QuestionMark500Finance is an integral part of Asset Management. Asset management is defined as “coordinated activity of an organization to realise value from assets”.  Value can be financial (revenues and costs) and non-financial (benefits and risks) and achieving the balance between these requires coordination and alignment across financial and non-functions in the organisation. One of the key outputs of the asset management planning process is an estimate of the cashflows that are needed to deliver value from assets and to support achievement of overall business objectives.  These cashflows could be operating expenses (OpEx) or capital expenditure (CapEx) as well as revenues that flow from this expenditure.  In many organisations, this coordination and alignment across financial and non-functions is often inadequate. Consequently, ISO/TS 55010 has been produced to provide guidance on achieving alignment across the financial and non-functions of an organisation.

 

We Optimised our Preventive Maintenance without realising it

Monday, 09 September 2019 12:18

 It is sometimes interesting to reflect on our own exposure to maintenance when it is overlaid with current thinking and methodologies for best practice maintenance.

In the 1990’s, off highway dump trucks were serviced every 250 hours. This would involve bringing the truck into the workshop for about a shift. We would change the engine oil and carry out other OEM recommended tasks. On top of this we would have carried out a host of other inspections and checks. These would cover everything from hose inspections and electrical checks to our own bespoke checks that had been implemented over a period of time.

Fast forward to the current day and we service our trucks at 500 hour intervals. This has been facilitated by the extension of the oil change interval from 250 hours to 500 hours. So now, instead of the trucks coming into the workshop every 250 hours for a service and the associated inspection, they come in every 500 hours.

So, what has happened to all the inspections and maintenance tasks that were being carried out every 250 hours in the 1990’s? How have we saved a shift of downtime every 250 operating hours? Did we not need to be doing all those checks every 250 hours? In a crude sense, what most of us did was implement the results of a PMO study without realising it.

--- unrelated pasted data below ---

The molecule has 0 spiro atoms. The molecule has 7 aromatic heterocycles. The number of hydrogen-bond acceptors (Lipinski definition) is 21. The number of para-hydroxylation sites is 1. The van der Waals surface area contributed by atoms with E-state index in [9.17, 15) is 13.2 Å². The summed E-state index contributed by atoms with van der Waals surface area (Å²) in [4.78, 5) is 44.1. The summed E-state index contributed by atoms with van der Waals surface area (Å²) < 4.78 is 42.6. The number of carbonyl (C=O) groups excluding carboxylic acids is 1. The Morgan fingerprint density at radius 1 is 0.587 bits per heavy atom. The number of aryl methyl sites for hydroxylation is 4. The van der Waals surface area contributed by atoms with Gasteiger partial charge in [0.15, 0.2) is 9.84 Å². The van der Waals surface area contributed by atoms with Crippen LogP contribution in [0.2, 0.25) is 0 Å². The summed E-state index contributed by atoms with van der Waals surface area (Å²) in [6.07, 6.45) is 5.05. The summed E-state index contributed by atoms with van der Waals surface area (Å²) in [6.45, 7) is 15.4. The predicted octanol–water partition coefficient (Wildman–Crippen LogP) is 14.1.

Have you outgrown your perfect repairables management system?

Tuesday, 03 September 2019 09:46

The system was perfect. Everyone knew what to do when a component failed. Everyone knew how to determine where to send the part for repair. Everyone knew the system was available seven days a week. Everyone knew how to find out when the next repairable item was available. Everyone knew how to find out what was replaced during the last repair. The system was perfect... Then Bill left.

In the above example, the system, was, of course, a person. The person held all this information in their head. If your business is small enough, or a one-man show, you probably have a very efficient repairs management process using the best computer ever, the human brain. But for larger businesses, a system must be used to apply a business strategy. Total business costs must be balanced against business risk. Inventory levels must be optimised.

An effective repairables management system provides information and guides the user to a course of action.

 

Asset Performance Management (APM) – Key implementation issues and how to avoid them

Monday, 06 May 2019 09:39

This is the second article of series of four articles that we will publish on Asset Performance Management Systems.

In our first article we noted increasing levels of interest in Asset Performance Management systems across capital intensive industries.  We discussed the typical capabilities supported by APM systems including Asset Health and Condition Monitoring, Maintenance Strategy Development, Asset Integrity Management, Defect Elimination, Modelling (Reliability and Lifecycle Cost) and finally Reliability Analytics.

We also looked at where APM systems fit within the overall ecosystem of Asset Management information systems and the types of data shared within that ecosystem.

Finally, we looked at what most businesses hope to achieve by implementing an APM systems.

As noted in the first article, at Assetivity we have supported various clients in developing and refining their APM business requirements, testing the market for suitable solutions, and then proceed to implementation.  We are also actively using client APM systems to develop and optimise equipment maintenance strategies for greenfield and brownfield assets.

In this article, we want to share with you the challenges that we have observed our clients struggle with as they have implemented their APM solutions, and share with you our thoughts on some things you might do to avoid falling for these same traps.